After the shockwave triggered on February 9 by the acceptance of the rightwing Swiss People’s Party’s “against mass immigration” initiative, the Ecopop initiative “against overpopulation”, which aimed to limit immigration, had been greatly anticipated.
Every political party was set against it, and in the end almost three-quarters of voters and every canton rejected it. The graphic below shows that the cantons that are the most immigration-friendly stayed the same.
The consistency in voting behaviour is illustrated by the position of cantons near a diagonal (the dotted line). Unsurprisingly, the cantons which were most against the February 9 initiative were also least in favour of Ecopop.
Voters in Italian-speaking Ticino (TI) were most in favour of both initiatives (68% and 37% respectively) whereas those in Vaud (VD) remained the least supportive (39% and 17%). The above graphic also shows how French-speaking cantons snubbed the two texts the most.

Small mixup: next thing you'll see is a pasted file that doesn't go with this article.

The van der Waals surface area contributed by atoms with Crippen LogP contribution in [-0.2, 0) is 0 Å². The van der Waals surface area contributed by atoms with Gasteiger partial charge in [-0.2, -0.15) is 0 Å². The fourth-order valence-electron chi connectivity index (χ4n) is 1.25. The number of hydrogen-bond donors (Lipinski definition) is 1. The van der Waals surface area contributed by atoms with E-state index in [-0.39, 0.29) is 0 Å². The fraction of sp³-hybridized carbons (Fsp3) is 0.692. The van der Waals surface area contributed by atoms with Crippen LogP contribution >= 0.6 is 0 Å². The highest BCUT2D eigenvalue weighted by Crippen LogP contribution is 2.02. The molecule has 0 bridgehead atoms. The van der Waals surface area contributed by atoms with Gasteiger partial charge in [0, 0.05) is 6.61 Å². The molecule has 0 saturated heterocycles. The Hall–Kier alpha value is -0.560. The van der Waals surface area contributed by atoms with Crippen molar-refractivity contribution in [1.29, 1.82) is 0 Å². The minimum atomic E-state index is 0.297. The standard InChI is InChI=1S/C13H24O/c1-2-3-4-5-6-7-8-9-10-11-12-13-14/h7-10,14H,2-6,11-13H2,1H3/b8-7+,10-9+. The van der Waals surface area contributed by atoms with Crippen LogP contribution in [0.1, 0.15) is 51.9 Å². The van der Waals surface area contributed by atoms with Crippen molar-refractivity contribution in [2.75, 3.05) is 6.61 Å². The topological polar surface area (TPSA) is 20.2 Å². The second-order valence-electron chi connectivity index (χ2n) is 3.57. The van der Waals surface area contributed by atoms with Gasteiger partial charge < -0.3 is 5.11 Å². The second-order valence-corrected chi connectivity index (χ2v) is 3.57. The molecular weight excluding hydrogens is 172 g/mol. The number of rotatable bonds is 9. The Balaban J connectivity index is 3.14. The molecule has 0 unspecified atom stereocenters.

On Sunday, 59% of Swiss voters said no to abolishing lump-sum taxation. Beyond a general rejection by the cantons, it can be seen that it was the cantons which gain the greatest financial benefit from this system of taxation which voted most in favour of keeping the status quo.
The graphic below illustrates this trend by showing the estimated amount of lump-sum taxation in the cantonal tax revenue (for 2012) and the percentage of yes votes to this initiative.
The relationship between the abolition initiative and tax revenue is shown by the position of cantons near a diagonal (the dotted line). The cantons whose coffers are most dependent on lump-sum taxation – Graubünden (GR), Valais (VS), Vaud (VD), Ticino (TI), Nidwalden (NW) and Geneva (GE) – all clearly rejected the initiative.
Schaffhausen (SH), which had already abolished lump-sum taxation at a cantonal level, was the only canton to accept it.
The initiative did best in cantons which had already abolished lump-sum taxation: Zurich (ZH), Basel City (BS), Basel Country (BL) and Appenzell Ausser Rhoden (AR) – shown in red.
Translated by Thomas Stephens, swissinfo.ch